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UN Crime Congress Pledges Closer Global Cooperation Against Crime, Terrorism

Delegates to a United Nations congress on globalized crime and terrorism have pledged closer international cooperation. The delegates recognized that such crimes can no longer be fought effectively by nations working alone.

The United Nations Congress on Crime and Criminal Justice concluded Monday with a pledge of cooperation and an "integrated approach" to transnational crime prevention and criminal justice.

A draft declaration said new threats were already emerging in areas of economic and financial crimes, which posed threats to national economies and the international financial system.

Burkhard Dammann, a human trafficking expert with the U.N. Office of Drugs and Crime, said countries recognized they were unable to work alone in responding to such threats.

"The Congress has one overriding central theme, and that is we are facing a number of very serious threats worldwide that cannot be dealt with by one single country alone," he said. "They need a coordinated response and they need a response by which all countries take action along the same lines."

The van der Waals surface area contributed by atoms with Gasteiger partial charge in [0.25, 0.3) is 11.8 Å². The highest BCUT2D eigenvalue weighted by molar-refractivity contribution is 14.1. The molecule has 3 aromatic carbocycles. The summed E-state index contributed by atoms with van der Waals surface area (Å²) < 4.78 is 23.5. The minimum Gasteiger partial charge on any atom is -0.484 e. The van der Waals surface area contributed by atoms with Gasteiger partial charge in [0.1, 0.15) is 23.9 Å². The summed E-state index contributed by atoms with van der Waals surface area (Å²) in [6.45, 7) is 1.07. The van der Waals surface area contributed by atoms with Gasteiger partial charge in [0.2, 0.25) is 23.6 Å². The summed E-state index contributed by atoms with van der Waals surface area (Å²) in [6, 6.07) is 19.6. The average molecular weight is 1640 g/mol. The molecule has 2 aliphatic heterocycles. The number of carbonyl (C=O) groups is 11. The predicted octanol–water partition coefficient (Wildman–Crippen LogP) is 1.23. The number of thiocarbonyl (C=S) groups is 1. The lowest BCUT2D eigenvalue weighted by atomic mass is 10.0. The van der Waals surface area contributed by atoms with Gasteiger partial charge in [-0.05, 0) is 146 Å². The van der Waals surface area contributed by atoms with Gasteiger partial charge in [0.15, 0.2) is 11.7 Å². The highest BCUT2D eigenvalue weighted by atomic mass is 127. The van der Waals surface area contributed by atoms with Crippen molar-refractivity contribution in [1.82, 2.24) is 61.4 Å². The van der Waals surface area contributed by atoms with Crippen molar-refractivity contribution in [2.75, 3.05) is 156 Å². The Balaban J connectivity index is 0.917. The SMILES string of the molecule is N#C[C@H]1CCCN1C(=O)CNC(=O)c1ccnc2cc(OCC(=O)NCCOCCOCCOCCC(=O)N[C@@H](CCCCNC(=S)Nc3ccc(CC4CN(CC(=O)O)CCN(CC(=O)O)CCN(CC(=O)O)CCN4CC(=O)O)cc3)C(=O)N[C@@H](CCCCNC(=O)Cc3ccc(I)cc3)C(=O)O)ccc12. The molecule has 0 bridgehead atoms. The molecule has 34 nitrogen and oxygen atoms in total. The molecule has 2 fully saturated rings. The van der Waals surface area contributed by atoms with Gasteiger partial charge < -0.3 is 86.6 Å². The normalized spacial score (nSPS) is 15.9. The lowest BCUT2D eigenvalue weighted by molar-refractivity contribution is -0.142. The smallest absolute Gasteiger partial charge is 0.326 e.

More than 130 countries and over 3,000 participants attended the congress, which is held every five years to discuss international cooperation on crime.

Indonesia's Minister for Law and Human Rights, Hamid Awaluddin, said new methods of preventing crime and terrorism had to be found.

"Transnational organized crime has (…) been an increasing global threat [and] cannot be at all under-estimated," he said. "Dealing with this new phenomenon requires an implementation of new approaches."

The closing declaration expressed "great concern" over such globalized crimes as drug trafficking, money laundering, trafficking in persons and smuggling of migrants, illegal arms trafficking and terrorism.

Participants acknowledged the lack of a universal definition of terrorism, which is delaying international cooperation on combating the phenomenon. The declaration said agreement on such a definition was "one of the key issues to be resolved."

The congress also heard from non-government groups pressing for prisoner reform and calls for ensuring the maintenance of human rights.